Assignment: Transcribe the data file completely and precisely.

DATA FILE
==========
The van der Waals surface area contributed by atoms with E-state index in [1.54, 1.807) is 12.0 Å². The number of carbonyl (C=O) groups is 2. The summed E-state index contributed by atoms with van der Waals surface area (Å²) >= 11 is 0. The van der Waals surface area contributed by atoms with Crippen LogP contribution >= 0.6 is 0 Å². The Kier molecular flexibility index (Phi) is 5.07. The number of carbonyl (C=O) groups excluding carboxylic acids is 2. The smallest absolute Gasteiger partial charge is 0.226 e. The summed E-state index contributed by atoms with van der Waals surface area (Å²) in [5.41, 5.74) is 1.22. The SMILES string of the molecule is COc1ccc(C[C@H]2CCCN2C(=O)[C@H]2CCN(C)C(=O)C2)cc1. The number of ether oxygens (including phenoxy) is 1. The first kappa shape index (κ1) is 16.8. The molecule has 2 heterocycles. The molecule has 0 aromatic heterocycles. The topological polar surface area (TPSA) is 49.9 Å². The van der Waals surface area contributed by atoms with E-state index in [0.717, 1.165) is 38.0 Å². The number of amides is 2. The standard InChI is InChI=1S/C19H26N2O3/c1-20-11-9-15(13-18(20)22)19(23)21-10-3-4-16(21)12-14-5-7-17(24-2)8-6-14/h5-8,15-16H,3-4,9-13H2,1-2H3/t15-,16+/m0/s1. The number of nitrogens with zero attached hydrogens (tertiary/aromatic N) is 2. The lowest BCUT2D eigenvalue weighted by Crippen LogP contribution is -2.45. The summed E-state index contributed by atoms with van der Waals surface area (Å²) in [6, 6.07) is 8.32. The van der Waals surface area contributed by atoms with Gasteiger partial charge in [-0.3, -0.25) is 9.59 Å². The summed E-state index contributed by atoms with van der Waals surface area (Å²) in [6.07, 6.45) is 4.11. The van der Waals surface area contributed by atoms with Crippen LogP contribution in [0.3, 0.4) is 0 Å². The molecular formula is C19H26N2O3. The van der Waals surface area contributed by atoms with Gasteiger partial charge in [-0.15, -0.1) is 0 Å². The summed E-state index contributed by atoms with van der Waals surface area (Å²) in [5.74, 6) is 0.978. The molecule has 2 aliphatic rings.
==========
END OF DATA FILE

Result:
The van der Waals surface area contributed by atoms with E-state index in [1.54, 1.807) is 12.0 Å². The number of carbonyl (C=O) groups is 2. The summed E-state index contributed by atoms with van der Waals surface area (Å²) >= 11 is 0. The van der Waals surface area contributed by atoms with Crippen LogP contribution >= 0.6 is 0 Å². The Kier molecular flexibility index (Phi) is 5.07. The number of carbonyl (C=O) groups excluding carboxylic acids is 2. The smallest absolute Gasteiger partial charge is 0.226 e. The summed E-state index contributed by atoms with van der Waals surface area (Å²) in [5.41, 5.74) is 1.22. The SMILES string of the molecule is COc1ccc(C[C@H]2CCCN2C(=O)[C@H]2CCN(C)C(=O)C2)cc1. The number of ether oxygens (including phenoxy) is 1. The first kappa shape index (κ1) is 16.8. The molecule has 2 heterocycles. The molecule has 0 aromatic heterocycles. The topological polar surface area (TPSA) is 49.9 Å². The van der Waals surface area contributed by atoms with E-state index in [0.717, 1.165) is 38.0 Å². The number of amides is 2. The standard InChI is InChI=1S/C19H26N2O3/c1-20-11-9-15(13-18(20)22)19(23)21-10-3-4-16(21)12-14-5-7-17(24-2)8-6-14/h5-8,15-16H,3-4,9-13H2,1-2H3/t15-,16+/m0/s1. The number of nitrogens with zero attached hydrogens (tertiary/aromatic N) is 2. The lowest BCUT2D eigenvalue weighted by Crippen LogP contribution is -2.45. The summed E-state index contributed by atoms with van der Waals surface area (Å²) in [6, 6.07) is 8.32. The van der Waals surface area contributed by atoms with Gasteiger partial charge in [-0.3, -0.25) is 9.59 Å². The summed E-state index contributed by atoms with van der Waals surface area (Å²) in [6.07, 6.45) is 4.11. The van der Waals surface area contributed by atoms with Crippen LogP contribution in [0.3, 0.4) is 0 Å². The molecular formula is C19H26N2O3. The van der Waals surface area contributed by atoms with Gasteiger partial charge in [-0.15, -0.1) is 0 Å². The summed E-state index contributed by atoms with van der Waals surface area (Å²) in [5.74, 6) is 0.978. The molecule has 2 aliphatic rings.